A few years ago I got an unexpected package in the mail. There was a CD and a note. It was from my little brother who lives in another state. My little family was getting knocked around pretty good by life. Thing after thing after thing kept happening. He’d catch wind of it through various complaints by me over social media or through phone conversations or e-mail. So he made me a CD of some of his favorite songs, wrote a note about how music helps him when life gets rough, and mailed it to me.
It was a CD of music. Nothing seemingly big. But it was unexpected, thoughtful, unsolicited, more needed than I realized, and something I’ll never forget.
I have multiple examples of things like this in my life. A neighbor I barely knew dropped off rolls after I had a baby, a friend brought a sign over she saw in the store and said “I saw this and it reminded me of you so I had to buy it”, my sister kept showing up at my house day-after-day when I had my fourth baby even though I said I was fine (I wasn’t), a friend I hadn’t seen in years dropped off some bread and a note saying she’d been thinking of me and our kids with anxiety (she has a kid with anxiety too and just wanted to say she understood), another neighbor dropped off a game after our son broke his leg and a friend brought a meal after the same kid broke his arm, and a friend who brought over a scented plug-in after I was at her house and said I loved the smell. Seemingly simple things, but anything but simple to me.
We all know the stories. A friend/family members gets diagnosed with cancer. The infertility treatment didn’t work, again. A child dies. Someone loses their job. A child is diagnosed with an incurable illness. Their dad unexpectedly died. The neighbor lost their job. A friend with small kids has the flu. A friend has depression. Someone’s just having a hard day. A new baby is born. An addict continues to wreak havoc on their family. We can’t stop thinking about a certain person even though they seem fine.
The stories are endless. And we find ourselves saying “What can I do to help?” and/or “Call me if you need anything.” The problem isn’t that we don’t want to help. The problem is we really want to DO something. But often can’t figure out what to do.
We hear these stories. Our initial response is that we want to help. We want to DO something. But often we can’t figure out what. So often we just don’t do anything.
I read a book, Love Does that changed my entire perspective on what Love means and what Love is (if you haven’t read it, you need to–trust me). In the book, Bob Goff says:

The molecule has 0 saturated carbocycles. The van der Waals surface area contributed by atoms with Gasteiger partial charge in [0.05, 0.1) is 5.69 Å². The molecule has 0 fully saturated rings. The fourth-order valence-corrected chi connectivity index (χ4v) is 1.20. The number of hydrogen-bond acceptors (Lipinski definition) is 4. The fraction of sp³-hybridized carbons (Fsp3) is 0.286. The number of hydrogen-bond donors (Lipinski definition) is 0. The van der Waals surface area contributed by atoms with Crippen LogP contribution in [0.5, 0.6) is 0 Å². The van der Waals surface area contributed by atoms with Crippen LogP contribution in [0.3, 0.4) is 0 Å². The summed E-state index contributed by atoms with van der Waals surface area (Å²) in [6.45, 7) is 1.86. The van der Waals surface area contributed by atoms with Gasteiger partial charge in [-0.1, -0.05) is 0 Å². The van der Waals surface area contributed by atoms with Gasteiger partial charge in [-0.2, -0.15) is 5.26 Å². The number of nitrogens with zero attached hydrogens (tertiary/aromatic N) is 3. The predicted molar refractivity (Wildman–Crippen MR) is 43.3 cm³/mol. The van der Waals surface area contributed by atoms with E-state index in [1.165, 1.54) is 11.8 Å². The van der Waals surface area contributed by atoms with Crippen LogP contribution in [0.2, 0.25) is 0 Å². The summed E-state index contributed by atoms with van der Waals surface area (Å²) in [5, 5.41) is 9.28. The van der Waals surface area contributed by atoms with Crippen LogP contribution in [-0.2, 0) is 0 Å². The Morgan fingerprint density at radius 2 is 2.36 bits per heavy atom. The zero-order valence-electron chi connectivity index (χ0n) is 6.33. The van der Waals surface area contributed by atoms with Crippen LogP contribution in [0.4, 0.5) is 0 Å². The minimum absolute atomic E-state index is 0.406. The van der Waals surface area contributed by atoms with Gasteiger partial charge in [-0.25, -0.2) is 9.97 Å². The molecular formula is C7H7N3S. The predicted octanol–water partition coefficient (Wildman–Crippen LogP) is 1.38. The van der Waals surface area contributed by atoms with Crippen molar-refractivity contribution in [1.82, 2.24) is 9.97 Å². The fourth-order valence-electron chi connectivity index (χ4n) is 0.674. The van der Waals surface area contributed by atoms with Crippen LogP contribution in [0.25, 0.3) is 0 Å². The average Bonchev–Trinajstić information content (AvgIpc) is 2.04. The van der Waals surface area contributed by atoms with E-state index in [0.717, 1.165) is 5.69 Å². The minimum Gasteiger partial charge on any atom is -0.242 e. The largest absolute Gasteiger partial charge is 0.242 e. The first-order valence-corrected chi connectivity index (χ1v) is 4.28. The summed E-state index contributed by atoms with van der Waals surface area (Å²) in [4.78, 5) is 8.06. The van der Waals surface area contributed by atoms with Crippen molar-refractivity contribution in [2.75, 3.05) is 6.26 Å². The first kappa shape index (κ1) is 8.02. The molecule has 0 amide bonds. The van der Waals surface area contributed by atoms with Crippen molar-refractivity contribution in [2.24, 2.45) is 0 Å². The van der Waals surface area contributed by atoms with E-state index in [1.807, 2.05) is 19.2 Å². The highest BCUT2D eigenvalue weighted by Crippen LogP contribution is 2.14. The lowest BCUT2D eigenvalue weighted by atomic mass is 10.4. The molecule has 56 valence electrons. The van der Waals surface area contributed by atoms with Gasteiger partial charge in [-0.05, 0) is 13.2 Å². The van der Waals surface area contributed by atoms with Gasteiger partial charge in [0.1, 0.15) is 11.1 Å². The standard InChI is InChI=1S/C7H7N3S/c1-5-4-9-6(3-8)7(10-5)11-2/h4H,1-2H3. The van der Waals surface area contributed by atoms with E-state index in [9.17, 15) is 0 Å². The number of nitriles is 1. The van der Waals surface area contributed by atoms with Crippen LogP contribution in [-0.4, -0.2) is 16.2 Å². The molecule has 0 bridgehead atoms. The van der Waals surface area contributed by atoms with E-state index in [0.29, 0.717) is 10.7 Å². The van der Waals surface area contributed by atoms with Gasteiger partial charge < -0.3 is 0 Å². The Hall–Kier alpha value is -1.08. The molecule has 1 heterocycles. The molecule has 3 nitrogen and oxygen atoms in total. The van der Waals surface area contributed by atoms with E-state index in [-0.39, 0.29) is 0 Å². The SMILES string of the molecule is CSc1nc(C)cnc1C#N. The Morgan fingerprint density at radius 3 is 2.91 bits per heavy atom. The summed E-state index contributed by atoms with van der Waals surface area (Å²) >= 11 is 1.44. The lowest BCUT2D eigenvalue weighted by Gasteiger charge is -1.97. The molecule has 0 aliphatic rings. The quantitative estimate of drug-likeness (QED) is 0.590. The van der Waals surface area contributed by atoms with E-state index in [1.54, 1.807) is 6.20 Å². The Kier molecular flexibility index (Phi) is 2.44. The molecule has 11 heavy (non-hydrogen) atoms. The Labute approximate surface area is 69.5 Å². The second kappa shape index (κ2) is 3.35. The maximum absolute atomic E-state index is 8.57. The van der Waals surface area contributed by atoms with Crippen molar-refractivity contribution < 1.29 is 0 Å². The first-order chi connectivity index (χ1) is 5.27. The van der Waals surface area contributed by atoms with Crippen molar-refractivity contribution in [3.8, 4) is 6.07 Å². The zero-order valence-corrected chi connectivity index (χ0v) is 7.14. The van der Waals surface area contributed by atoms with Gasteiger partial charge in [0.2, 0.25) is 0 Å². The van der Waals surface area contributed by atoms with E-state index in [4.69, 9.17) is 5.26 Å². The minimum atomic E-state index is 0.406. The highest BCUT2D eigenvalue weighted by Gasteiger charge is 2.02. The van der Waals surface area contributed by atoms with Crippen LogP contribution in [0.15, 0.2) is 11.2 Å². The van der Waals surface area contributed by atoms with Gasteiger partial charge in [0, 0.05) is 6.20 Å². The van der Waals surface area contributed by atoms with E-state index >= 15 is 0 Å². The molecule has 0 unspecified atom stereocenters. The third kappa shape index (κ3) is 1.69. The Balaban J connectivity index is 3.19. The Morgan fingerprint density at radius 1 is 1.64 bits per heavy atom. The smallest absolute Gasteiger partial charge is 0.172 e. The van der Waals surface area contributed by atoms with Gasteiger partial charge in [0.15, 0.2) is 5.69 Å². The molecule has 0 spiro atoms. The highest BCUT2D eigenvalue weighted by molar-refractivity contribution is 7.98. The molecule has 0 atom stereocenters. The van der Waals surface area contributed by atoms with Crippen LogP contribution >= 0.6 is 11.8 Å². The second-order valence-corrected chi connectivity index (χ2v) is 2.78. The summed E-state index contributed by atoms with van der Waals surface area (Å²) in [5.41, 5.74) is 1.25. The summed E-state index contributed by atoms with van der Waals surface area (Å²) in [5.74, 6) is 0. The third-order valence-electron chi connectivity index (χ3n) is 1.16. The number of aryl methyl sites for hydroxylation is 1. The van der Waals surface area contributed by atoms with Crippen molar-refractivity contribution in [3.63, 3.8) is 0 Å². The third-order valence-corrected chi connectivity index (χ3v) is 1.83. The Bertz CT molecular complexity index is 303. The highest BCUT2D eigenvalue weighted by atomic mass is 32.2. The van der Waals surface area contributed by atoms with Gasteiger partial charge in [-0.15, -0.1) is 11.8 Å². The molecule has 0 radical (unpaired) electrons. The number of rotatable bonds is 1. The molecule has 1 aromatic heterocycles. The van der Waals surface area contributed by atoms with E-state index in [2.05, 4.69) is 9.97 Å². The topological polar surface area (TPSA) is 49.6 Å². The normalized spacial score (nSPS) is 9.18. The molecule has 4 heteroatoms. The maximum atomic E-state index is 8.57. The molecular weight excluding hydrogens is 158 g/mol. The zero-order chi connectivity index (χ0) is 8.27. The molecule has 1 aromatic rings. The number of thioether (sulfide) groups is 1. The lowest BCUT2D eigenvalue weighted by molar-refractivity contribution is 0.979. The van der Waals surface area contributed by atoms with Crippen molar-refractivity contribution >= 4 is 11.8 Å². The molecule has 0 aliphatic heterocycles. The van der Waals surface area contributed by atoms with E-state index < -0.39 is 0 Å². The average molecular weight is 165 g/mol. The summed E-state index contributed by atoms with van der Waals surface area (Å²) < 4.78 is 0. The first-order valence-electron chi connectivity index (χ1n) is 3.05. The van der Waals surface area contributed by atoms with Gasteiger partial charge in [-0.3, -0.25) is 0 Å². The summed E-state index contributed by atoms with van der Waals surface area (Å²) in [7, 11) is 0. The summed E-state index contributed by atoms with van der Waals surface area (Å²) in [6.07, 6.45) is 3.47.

“I reflect on God, who didn’t choose someone else to express His creative present to the world, who didn’t tap the rock star or the popular kid to get things done. He chose you and me. We are the means, the method, the object, and the delivery vehicles….God usually chooses ordinary people like us to get things done….
…it becomes clear that we need to stop plotting the course and instead just land the plane on our plans to make a difference by getting to the “do” part of faith. That’s because love is never stationary. In the end, love doesn’t just keep thinking about it or keep planning for it. Simply put: love does.“
LOVE DOES things. Love doesn’t just think about doing things. Love actually does things.
I spent a LOT of time talking to friends, family, acquaintances who have been through everything imaginable. I then compiled these ideas of things we can actually DO when tragedy strikes, when illness comes, when new babies arrive, when friends just have a bad day, when someone needs to be SEEN and LOVED.
These ideas and thoughts were compiled from dozens of people who have BEEN through these situations.
Here’s the rough breakdown of categories inside:
The Helping Others Guide is 18 pages full of ideas for ANY situation, good or bad.
General ideas of how to help anyone in need for any reason. Specific ideas for specific situations. Things to take over to boost someone’s spirits or to strengthen in a time of need. Acts of service we can do.
Although every specific life event isn’t addressed directly, there are ideas in here for any person in any situation.
To buy the Helping Others Guide, just click “I want this” below!